The daylong implicit bias-oriented training programs now common in most United States police departments are unlikely to reduce racial inequity in policing, research finds.

“Our findings suggest that diversity training as it is currently practiced is unlikely to change police behavior,” says lead author Calvin Lai, an assistant professor of psychological and brain sciences at Washington University in St. Louis.

“Officers who took the training were more knowledgeable about bias and more motivated to address bias at work,” Lai says. “However, these effects were fleeting and appear to have little influence on actual policing behaviors just one month after the training session.”

Published in the journal Psychological Science, the study evaluates the experiences of 3,764 police officers from departments across the nation who participated in one-day bias training sessions provided by the nonprofit Anti-Defamation League.

The interactive workshops, which emphasize discussion and active learning over lecturing, were designed to help officers understand how their worldview is shaped by their identity and culture and to appreciate how these biases may affect their behavior.

Lai’s evaluation of the program, which covered 251 training sessions held between July 2019 and January 2022, is based on police officers’ self-reported responses to surveys conducted before training, immediately after training, and one month later.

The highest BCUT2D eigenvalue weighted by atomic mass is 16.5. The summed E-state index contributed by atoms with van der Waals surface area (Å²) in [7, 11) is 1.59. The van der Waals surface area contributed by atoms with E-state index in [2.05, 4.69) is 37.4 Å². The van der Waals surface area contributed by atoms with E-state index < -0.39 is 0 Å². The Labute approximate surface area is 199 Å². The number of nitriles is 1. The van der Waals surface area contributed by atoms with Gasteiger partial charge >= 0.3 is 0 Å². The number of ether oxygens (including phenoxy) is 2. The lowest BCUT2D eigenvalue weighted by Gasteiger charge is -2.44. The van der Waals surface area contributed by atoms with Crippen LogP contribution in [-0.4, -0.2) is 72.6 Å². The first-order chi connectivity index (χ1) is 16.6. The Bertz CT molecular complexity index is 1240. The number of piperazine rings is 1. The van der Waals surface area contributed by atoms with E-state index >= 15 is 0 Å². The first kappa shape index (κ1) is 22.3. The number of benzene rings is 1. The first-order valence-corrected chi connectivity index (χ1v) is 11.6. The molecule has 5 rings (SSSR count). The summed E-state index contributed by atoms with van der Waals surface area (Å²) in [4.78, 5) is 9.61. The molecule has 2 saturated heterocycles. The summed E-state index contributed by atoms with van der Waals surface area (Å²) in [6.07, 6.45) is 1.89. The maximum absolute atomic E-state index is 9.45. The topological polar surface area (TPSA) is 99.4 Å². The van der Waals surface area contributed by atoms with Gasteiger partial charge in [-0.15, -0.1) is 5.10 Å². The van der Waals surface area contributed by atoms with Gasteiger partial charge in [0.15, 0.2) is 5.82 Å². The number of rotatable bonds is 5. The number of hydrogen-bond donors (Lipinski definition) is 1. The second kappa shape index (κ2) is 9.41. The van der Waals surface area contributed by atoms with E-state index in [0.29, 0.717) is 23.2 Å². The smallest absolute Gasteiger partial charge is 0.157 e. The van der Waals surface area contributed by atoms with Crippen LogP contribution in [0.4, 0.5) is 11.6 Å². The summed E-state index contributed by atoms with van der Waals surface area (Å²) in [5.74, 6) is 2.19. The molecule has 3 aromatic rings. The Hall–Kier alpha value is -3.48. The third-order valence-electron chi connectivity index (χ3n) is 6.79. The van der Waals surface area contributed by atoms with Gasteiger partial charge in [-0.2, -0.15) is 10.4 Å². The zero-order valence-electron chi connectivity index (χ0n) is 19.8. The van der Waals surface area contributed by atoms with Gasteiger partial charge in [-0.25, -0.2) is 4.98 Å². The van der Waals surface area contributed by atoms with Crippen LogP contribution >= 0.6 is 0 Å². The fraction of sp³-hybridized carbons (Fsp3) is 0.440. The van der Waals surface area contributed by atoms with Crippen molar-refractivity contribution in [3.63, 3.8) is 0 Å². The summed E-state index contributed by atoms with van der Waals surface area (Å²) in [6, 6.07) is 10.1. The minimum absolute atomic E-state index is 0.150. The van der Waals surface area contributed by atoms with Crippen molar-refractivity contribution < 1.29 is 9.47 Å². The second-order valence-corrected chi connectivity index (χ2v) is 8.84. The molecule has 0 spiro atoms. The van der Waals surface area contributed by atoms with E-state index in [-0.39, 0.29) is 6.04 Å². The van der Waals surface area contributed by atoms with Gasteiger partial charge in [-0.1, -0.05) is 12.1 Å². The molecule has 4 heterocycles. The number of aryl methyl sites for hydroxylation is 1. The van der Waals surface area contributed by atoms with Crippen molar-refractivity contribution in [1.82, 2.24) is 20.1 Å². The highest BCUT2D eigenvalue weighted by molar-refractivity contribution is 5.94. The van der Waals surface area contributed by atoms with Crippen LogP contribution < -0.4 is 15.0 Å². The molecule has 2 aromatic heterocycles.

When officers were asked to describe their thoughts about the training, many reported that it was surprising and insightful. For instance, one officer wrote, “it has opened my eyes to the bias we all have as human beings” and another said, “I really liked the course because it opened my eyes to implicit biases I never knew I had.”

Officers participating in the study had an average of 15 years of service and most had been with their departments for more than five years. Most were below the rank of sergeant; 77% were male and 79% held a bachelor’s degree or higher. Among those who reported their race, 47% were white, 20% were Black, 27% were Hispanic/Latino, and 2% were Asian.

The final section of the training program focused on building skills to manage bias in policing. These strategies included mindfulness, such as intentionally bringing bias awareness to the present moment, and other interventions designed to help officers avoid perceptions based on negative stereotypes and see people as unique individuals with their own points of view.

Read the full article about police bias training by Gerry Everding at Futurity.